Saturday, January 7, 2012

"Tantra is..."

Definitions are often to be mistrusted; especially in the vast field of psychology and, even more virulent, esotericism and religion. We rarely ever manage to really give an accurate and exhaustive enumeration of all factors. Thus, it is more accurate to say, instead of "X is...", that "Some aspects of X are...".

The problem with that is that it doesn't sound all that catchy.

So... here's a list of things that I have found tantra to be (which will be expanded later):

Tantra is...
  • training in relating to yourself in positive and productive ways
  • a way to help you deal with negative emotions
By this, I mean that it provides you with a method of creating bliss almost instantaneously, anytime, anywhere. That bliss gives you a safe-haven. You can then start "inviting" the bad stuff, and encounter it in the safety of your bliss. This will make it easier to face the problems in your life, and take responsibility, or, as they say, "own up to" them.

Update, 30th Jan 2012:

As the word "tantra" is currently used, it seems to simply mean "a practice of integrating sexuality".

Two important questions remain open in this definition: "Integrating it into what?" and "What exactly do you mean by sexuality?".

That's why tantra is such a vast and diverse field. Some people want to integrate their sexual energies into their spirituality without ever doing a lot of physical stuff. Some people want to integrate physical sex better into their partnership. And some just want group sex.

I guess the major lines, here in the west, are

  • the therapeutic one, with a strong focus on self-acceptance and setting your boundaries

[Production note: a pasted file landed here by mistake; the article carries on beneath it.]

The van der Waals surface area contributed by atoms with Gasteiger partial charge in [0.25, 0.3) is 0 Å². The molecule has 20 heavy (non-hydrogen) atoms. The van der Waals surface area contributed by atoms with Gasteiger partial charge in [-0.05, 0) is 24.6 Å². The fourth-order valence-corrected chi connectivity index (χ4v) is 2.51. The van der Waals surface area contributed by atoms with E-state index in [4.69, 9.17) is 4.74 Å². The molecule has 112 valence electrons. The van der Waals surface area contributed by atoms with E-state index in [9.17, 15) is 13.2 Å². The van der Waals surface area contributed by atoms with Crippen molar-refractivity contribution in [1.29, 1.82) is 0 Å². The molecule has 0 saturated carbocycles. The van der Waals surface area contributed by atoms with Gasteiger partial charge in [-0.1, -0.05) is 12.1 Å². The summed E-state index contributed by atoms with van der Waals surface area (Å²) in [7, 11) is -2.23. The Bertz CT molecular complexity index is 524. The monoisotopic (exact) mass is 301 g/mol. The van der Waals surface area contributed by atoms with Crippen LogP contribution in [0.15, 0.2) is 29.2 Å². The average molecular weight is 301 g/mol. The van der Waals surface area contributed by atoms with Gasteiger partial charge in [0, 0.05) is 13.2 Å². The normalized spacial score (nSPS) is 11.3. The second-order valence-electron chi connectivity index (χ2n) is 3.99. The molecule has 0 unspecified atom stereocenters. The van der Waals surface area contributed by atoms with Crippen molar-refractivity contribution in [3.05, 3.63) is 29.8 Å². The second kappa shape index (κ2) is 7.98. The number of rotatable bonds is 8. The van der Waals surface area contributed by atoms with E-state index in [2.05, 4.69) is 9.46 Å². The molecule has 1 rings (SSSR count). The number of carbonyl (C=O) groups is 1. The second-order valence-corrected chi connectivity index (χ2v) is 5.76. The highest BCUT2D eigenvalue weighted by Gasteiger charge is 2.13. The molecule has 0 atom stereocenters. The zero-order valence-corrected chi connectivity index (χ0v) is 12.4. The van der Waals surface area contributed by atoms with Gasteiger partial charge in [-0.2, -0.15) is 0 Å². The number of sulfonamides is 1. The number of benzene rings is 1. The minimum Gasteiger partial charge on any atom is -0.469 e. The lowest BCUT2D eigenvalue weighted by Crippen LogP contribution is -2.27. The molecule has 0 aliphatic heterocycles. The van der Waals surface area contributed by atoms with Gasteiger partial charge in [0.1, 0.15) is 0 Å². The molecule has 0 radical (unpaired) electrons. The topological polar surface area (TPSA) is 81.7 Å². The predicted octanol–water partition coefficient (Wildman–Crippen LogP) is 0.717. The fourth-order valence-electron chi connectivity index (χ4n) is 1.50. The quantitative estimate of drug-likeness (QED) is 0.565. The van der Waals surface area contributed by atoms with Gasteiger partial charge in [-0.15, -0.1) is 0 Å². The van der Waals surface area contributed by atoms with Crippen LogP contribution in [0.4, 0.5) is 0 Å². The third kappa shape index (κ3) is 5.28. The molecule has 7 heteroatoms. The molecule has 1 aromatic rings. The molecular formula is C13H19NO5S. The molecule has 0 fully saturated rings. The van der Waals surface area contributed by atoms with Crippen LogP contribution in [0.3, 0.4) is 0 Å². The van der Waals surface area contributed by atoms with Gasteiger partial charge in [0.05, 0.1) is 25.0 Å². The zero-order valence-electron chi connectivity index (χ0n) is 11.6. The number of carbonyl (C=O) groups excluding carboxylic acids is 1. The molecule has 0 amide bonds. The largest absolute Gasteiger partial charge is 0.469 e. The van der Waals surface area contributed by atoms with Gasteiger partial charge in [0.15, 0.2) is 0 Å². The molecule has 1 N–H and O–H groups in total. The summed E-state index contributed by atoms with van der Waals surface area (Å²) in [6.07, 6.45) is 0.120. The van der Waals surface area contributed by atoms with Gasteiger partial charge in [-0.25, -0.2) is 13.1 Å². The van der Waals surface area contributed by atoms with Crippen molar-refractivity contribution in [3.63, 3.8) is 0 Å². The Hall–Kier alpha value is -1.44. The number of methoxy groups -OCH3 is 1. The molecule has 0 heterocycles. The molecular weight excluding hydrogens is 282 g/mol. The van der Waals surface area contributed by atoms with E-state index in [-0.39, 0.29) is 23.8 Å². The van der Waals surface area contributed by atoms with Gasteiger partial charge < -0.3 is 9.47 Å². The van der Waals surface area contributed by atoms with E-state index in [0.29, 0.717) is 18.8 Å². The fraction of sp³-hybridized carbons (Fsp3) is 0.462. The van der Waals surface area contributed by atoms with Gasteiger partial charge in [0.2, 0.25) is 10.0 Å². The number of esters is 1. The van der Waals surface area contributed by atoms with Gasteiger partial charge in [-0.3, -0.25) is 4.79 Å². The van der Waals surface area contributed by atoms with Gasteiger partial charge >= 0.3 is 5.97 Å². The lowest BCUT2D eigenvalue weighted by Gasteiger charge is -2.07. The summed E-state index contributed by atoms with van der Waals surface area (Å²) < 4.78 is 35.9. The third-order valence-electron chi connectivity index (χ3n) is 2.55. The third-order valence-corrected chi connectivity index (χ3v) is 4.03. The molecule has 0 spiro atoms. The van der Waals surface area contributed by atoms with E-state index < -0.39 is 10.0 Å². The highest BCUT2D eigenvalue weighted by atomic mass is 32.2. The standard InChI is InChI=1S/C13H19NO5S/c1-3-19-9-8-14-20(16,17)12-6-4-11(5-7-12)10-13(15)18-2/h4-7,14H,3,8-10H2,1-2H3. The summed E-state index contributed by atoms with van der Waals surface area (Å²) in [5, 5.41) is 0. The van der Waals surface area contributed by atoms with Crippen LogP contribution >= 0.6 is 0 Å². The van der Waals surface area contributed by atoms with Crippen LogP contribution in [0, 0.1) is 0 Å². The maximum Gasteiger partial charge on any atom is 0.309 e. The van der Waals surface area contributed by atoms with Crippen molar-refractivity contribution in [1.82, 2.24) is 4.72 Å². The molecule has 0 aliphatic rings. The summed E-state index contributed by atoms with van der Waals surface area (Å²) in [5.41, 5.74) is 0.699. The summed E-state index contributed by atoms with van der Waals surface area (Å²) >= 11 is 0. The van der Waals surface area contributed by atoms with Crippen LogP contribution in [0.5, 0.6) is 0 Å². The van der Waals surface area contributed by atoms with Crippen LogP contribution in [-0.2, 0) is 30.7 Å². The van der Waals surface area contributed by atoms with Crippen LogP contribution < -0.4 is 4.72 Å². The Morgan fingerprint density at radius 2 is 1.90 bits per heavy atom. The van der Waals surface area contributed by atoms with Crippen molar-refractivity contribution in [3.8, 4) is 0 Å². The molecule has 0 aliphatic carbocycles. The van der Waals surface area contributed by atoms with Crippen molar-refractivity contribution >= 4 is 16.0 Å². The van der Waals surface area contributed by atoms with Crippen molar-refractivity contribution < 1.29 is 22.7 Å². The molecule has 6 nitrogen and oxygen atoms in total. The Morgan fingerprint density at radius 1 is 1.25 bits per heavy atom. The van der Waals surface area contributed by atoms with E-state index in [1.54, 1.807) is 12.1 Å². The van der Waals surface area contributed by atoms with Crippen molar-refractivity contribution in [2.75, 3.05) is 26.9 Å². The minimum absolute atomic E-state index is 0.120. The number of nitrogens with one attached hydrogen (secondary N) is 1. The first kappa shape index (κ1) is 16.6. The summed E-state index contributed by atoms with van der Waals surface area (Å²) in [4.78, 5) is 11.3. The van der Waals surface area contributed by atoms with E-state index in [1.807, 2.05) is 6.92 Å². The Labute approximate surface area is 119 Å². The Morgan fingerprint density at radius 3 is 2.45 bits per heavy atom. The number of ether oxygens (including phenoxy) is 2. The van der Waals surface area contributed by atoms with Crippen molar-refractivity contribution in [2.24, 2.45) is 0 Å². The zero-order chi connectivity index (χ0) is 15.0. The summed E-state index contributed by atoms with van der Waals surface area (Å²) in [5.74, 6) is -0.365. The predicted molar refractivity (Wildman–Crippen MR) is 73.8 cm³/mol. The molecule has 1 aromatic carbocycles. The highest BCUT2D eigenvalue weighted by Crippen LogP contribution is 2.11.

• and the "recreational sex" one (aka "spice up your love life") with a strong focus on - well, sex.

Both have their place. For me, self-love and personal development are the primary goals, so I go with the therapeutic bunch.

Of course, there are also fringe groups that one should be very wary of. Some groups seem to force people into sexual practices they don't necessarily want, or shoot photos of participants in intimate positions and the like - all in the name of "openness" and "acceptance". Sadly, wherever there is some kind of freedom, it can and will be abused.

So it makes sense to take some time to check out the credentials of any one tantric teacher. Are they trained as a therapist? In what therapeutic method? What do you know of that method? Ask them whether you will have to get undressed - in a setting that I prefer, they will always place huge focus on respect, and people will be actively encouraged to say "no" if they don't like some practice, or simply not take part in it.

It might also be wise to check out the location. Will you be able to drive home at any given point, in case you don't like what's going on?

(to be continued...)

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